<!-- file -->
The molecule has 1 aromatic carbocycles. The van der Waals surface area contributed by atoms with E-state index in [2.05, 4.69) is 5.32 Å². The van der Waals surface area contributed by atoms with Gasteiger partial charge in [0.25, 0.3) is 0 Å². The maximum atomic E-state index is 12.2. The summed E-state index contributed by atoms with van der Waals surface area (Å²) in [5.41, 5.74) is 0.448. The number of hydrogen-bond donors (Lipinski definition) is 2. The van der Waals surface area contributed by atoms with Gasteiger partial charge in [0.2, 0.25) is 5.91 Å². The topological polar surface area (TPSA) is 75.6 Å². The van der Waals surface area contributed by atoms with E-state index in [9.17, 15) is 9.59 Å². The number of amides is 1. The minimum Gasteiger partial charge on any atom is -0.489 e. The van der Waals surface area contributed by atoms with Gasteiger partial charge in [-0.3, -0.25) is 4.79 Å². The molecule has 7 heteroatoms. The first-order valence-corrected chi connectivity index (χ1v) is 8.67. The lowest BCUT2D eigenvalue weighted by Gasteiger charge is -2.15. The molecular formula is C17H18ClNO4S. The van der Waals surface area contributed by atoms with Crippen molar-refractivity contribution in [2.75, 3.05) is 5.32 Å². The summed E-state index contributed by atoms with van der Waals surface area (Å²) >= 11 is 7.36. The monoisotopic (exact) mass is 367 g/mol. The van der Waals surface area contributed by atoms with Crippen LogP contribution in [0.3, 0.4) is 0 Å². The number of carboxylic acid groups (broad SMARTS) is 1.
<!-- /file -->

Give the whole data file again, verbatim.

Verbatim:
The molecule has 1 aromatic carbocycles. The van der Waals surface area contributed by atoms with E-state index in [2.05, 4.69) is 5.32 Å². The van der Waals surface area contributed by atoms with Gasteiger partial charge in [0.25, 0.3) is 0 Å². The maximum atomic E-state index is 12.2. The summed E-state index contributed by atoms with van der Waals surface area (Å²) in [5.41, 5.74) is 0.448. The number of hydrogen-bond donors (Lipinski definition) is 2. The van der Waals surface area contributed by atoms with Gasteiger partial charge in [0.2, 0.25) is 5.91 Å². The topological polar surface area (TPSA) is 75.6 Å². The van der Waals surface area contributed by atoms with E-state index in [9.17, 15) is 9.59 Å². The number of amides is 1. The minimum Gasteiger partial charge on any atom is -0.489 e. The van der Waals surface area contributed by atoms with Gasteiger partial charge in [-0.3, -0.25) is 4.79 Å². The molecule has 7 heteroatoms. The first-order valence-corrected chi connectivity index (χ1v) is 8.67. The lowest BCUT2D eigenvalue weighted by Gasteiger charge is -2.15. The molecular formula is C17H18ClNO4S. The van der Waals surface area contributed by atoms with Crippen molar-refractivity contribution in [2.75, 3.05) is 5.32 Å². The summed E-state index contributed by atoms with van der Waals surface area (Å²) >= 11 is 7.36. The monoisotopic (exact) mass is 367 g/mol. The van der Waals surface area contributed by atoms with Crippen LogP contribution in [0.3, 0.4) is 0 Å². The number of carboxylic acid groups (broad SMARTS) is 1.